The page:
• On Thursday the ABS issues the population data for the December quarter as well as detailed figures on the labour market. Australia’s population expanded by 395,613 people over the year to September 2017 to 24,702,851 people. Overall, Australia’s annual population growth rate rose marginally from a downwardly-revised 1.60 per cent (previous 1.61 per cent) to 1.63 per cent – still the fastest population growth in around 3½ years.
  • And the detailed job data will include information on employment by industry. The job market is coming off a record year in 2017 and employment growth is still well above average as is the growth in the number of people entering the job market.
  • Also on Thursday the Reserve Bank releases the quarterly Bulletin.

Overseas: US housing data dominates

  • In the US over the coming week there will be a raft of indicators on the housing market including starts, home prices and sales of existing homes.
  • The week kicks off on Monday in the US with the National Association of Home Builders releasing the activity survey for June.
  • On Tuesday, data on new construction – the number of homes where work began in May – is released. Over the last seven months, starts have been bouncing around at an annualised pace of 1.20-1.35 million. Starts stood at a four-month low in April of a 1.287 million annual rate.
  • Also on Tuesday the regular weekly data on chain store sales is released.
  • On Wednesday, data on the current account deficit will be released with existing home sales. There is around four months worth of supply of homes on the market. Sales have tracked sideways over the past year.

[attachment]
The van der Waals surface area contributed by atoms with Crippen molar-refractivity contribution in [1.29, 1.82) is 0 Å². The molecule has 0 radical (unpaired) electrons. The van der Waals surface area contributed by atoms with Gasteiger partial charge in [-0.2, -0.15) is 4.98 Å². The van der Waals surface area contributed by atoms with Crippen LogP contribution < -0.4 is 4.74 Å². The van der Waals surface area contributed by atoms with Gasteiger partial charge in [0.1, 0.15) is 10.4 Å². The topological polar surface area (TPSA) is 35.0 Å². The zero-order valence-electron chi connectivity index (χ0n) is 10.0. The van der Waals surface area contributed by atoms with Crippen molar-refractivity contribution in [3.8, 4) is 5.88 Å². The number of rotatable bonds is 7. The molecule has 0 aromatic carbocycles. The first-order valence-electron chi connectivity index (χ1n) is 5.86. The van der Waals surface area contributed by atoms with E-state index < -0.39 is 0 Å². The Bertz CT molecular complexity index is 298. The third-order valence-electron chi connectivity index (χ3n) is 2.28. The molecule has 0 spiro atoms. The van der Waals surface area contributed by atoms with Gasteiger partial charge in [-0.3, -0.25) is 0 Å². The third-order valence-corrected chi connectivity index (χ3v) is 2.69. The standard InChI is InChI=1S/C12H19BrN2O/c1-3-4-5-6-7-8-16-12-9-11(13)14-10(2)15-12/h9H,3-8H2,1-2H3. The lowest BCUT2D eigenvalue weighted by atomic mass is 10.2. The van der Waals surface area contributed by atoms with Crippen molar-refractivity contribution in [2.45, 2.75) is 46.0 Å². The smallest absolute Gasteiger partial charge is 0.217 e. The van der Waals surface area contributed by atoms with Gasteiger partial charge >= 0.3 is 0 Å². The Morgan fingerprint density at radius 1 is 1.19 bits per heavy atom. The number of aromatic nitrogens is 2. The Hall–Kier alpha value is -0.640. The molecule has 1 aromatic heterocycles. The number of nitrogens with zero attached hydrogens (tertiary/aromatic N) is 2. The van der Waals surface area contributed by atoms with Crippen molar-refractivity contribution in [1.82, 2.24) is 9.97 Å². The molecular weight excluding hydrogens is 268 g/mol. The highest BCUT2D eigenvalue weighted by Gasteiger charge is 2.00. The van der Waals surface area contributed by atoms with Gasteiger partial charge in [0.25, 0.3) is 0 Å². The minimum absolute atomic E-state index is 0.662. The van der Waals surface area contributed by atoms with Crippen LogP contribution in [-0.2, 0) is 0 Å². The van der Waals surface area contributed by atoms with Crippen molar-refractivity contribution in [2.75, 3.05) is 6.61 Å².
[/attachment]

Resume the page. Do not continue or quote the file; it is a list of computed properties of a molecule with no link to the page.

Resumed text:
• Also on Wednesday the regular weekly data on mortgage finance is issued.
  • On Thursday the US leading index is released with monthly data on home prices and the influential Philadelphia Federal Reserve survey.
  • The US leading index is designed to show where the economy is headed, and on the basis of the 0.4 per cent increase in April, the economy has solid momentum.
  • Also on Thursday in the US is the regular weekly data on new claims for unemployment insurance.
  • On Friday the Markit “flash” or preliminary readings on activity in the services and manufacturing sectors are issued. And the survey results aren’t just issued in the US, but also France, Germany, Eurozone and Japan.

Financial markets

  • Well, the first six months of 2018 is almost completed. So it is an opportune time to see how global sharemarkets and currencies have performed.
  • CommSec has tracked the cross rate of 120 currencies against the US dollar over the year and only 18 have appreciated since the start of the year. And gains have averaged just 1.4 per cent. Around 20 currencies are unchanged against the greenback while the remainder have weakened, averaging losses of 3.3 per cent.
  • The Colombian peso is strongest, up 4.2 per cent, followed by the Japanese yen. The weakest is the Venezuelan bolivar, falling from 9.975 bolivar per US dollar to 79,800 bolivar/USD. The Australian dollar is 90th, down 2.7 per cent.
  • Across 73 sharemarkets, 37 have risen over 2018 while 36 have fallen. The Ukraine market is strongest, up 40 per cent while Turkey is down 17 per cent. The Australian sharemarket is in 41st spot, down 0.6 per cent this year.

 

The week ahead: The US Fed takes centre stage

Friday, June 08, 2018

Australia: Jobs, business and consumer surveys dominate

  • Following the Queen’s Birthday public holiday on Monday, ‘tier 1’ economic data releases feature prominently in the coming week. The all-important May employment report is issued on Thursday. Monthly business and consumer surveys together with housing and lending finance data cap-off a busy, but holiday-shortened week. 
  • The week kicks-off on Tuesday with the release of the National Australia Bank business survey. The NAB business conditions index rose to a record high of +21.1 points in April, up from an upwardly-revised +15.4 points in March (previously +14.1 points). The business confidence index rose to +10.1 points in April from an upwardly-revised +8.0 points in March (previously +7.4 points).